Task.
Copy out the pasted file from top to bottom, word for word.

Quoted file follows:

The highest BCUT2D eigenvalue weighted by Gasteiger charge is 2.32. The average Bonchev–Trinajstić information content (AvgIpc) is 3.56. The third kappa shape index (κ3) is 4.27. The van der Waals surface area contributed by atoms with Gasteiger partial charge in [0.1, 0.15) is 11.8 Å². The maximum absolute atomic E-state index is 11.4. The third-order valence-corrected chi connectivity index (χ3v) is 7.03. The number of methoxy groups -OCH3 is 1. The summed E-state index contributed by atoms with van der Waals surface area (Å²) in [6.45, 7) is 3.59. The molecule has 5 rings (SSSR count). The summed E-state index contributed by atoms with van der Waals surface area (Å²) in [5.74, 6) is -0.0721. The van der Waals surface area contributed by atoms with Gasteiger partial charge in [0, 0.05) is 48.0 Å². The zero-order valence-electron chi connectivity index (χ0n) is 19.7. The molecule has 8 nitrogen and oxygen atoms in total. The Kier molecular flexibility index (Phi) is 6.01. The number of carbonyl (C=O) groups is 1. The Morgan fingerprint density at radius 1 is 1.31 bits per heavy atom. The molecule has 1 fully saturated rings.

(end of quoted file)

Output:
The highest BCUT2D eigenvalue weighted by Gasteiger charge is 2.32. The average Bonchev–Trinajstić information content (AvgIpc) is 3.56. The third kappa shape index (κ3) is 4.27. The van der Waals surface area contributed by atoms with Gasteiger partial charge in [0.1, 0.15) is 11.8 Å². The maximum absolute atomic E-state index is 11.4. The third-order valence-corrected chi connectivity index (χ3v) is 7.03. The number of methoxy groups -OCH3 is 1. The summed E-state index contributed by atoms with van der Waals surface area (Å²) in [6.45, 7) is 3.59. The molecule has 5 rings (SSSR count). The summed E-state index contributed by atoms with van der Waals surface area (Å²) in [5.74, 6) is -0.0721. The van der Waals surface area contributed by atoms with Gasteiger partial charge in [0, 0.05) is 48.0 Å². The zero-order valence-electron chi connectivity index (χ0n) is 19.7. The molecule has 8 nitrogen and oxygen atoms in total. The Kier molecular flexibility index (Phi) is 6.01. The number of carbonyl (C=O) groups is 1. The Morgan fingerprint density at radius 1 is 1.31 bits per heavy atom. The molecule has 1 fully saturated rings.